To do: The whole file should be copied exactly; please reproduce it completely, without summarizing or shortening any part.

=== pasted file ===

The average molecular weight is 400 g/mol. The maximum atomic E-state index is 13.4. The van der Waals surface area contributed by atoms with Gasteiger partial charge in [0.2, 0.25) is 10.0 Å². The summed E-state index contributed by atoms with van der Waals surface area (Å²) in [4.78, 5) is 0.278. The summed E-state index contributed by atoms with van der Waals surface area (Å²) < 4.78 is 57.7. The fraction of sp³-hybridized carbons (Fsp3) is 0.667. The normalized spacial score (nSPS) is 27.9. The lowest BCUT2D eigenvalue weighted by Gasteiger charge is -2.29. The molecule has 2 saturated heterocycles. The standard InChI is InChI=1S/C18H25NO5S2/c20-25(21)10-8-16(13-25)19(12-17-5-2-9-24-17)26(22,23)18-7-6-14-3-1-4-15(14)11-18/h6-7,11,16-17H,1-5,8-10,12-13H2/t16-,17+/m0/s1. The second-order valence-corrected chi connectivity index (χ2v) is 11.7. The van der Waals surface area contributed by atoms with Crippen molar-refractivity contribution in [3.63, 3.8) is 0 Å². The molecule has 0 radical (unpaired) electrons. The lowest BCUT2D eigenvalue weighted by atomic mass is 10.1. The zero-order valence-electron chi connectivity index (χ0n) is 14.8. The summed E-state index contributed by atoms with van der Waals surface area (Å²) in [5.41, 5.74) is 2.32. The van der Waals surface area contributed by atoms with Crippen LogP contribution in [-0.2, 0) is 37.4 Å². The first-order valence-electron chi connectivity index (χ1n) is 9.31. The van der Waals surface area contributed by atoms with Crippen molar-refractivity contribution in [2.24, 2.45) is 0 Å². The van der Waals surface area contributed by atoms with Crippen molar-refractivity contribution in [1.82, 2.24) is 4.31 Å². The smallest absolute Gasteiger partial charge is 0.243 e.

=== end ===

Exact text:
The average molecular weight is 400 g/mol. The maximum atomic E-state index is 13.4. The van der Waals surface area contributed by atoms with Gasteiger partial charge in [0.2, 0.25) is 10.0 Å². The summed E-state index contributed by atoms with van der Waals surface area (Å²) in [4.78, 5) is 0.278. The summed E-state index contributed by atoms with van der Waals surface area (Å²) < 4.78 is 57.7. The fraction of sp³-hybridized carbons (Fsp3) is 0.667. The normalized spacial score (nSPS) is 27.9. The lowest BCUT2D eigenvalue weighted by Gasteiger charge is -2.29. The molecule has 2 saturated heterocycles. The standard InChI is InChI=1S/C18H25NO5S2/c20-25(21)10-8-16(13-25)19(12-17-5-2-9-24-17)26(22,23)18-7-6-14-3-1-4-15(14)11-18/h6-7,11,16-17H,1-5,8-10,12-13H2/t16-,17+/m0/s1. The second-order valence-corrected chi connectivity index (χ2v) is 11.7. The van der Waals surface area contributed by atoms with Crippen molar-refractivity contribution in [3.63, 3.8) is 0 Å². The molecule has 0 radical (unpaired) electrons. The lowest BCUT2D eigenvalue weighted by atomic mass is 10.1. The zero-order valence-electron chi connectivity index (χ0n) is 14.8. The summed E-state index contributed by atoms with van der Waals surface area (Å²) in [5.41, 5.74) is 2.32. The van der Waals surface area contributed by atoms with Crippen LogP contribution in [-0.2, 0) is 37.4 Å². The first-order valence-electron chi connectivity index (χ1n) is 9.31. The van der Waals surface area contributed by atoms with Crippen molar-refractivity contribution in [2.24, 2.45) is 0 Å². The van der Waals surface area contributed by atoms with Crippen molar-refractivity contribution in [1.82, 2.24) is 4.31 Å². The smallest absolute Gasteiger partial charge is 0.243 e.